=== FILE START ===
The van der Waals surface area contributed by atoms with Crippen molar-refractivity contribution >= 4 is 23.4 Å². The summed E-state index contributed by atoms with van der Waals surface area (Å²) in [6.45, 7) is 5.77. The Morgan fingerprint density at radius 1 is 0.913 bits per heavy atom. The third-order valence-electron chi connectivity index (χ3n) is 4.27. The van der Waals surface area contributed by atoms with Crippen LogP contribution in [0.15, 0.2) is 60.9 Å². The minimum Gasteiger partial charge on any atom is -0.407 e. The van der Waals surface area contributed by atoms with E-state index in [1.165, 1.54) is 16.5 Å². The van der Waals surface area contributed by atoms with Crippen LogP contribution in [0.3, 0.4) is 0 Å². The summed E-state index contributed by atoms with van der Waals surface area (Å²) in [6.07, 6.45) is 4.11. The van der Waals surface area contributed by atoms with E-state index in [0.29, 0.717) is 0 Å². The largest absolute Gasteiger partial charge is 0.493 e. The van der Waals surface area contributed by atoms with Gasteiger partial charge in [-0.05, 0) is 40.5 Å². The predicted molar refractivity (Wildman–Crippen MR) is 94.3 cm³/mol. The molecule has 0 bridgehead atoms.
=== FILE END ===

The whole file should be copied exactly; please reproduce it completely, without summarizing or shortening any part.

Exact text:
The van der Waals surface area contributed by atoms with Crippen molar-refractivity contribution >= 4 is 23.4 Å². The summed E-state index contributed by atoms with van der Waals surface area (Å²) in [6.45, 7) is 5.77. The Morgan fingerprint density at radius 1 is 0.913 bits per heavy atom. The third-order valence-electron chi connectivity index (χ3n) is 4.27. The van der Waals surface area contributed by atoms with Crippen LogP contribution in [0.15, 0.2) is 60.9 Å². The minimum Gasteiger partial charge on any atom is -0.407 e. The van der Waals surface area contributed by atoms with E-state index in [1.165, 1.54) is 16.5 Å². The van der Waals surface area contributed by atoms with Crippen LogP contribution in [0.3, 0.4) is 0 Å². The summed E-state index contributed by atoms with van der Waals surface area (Å²) in [6.07, 6.45) is 4.11. The van der Waals surface area contributed by atoms with E-state index in [0.29, 0.717) is 0 Å². The largest absolute Gasteiger partial charge is 0.493 e. The van der Waals surface area contributed by atoms with Gasteiger partial charge in [-0.05, 0) is 40.5 Å². The predicted molar refractivity (Wildman–Crippen MR) is 94.3 cm³/mol. The molecule has 0 bridgehead atoms.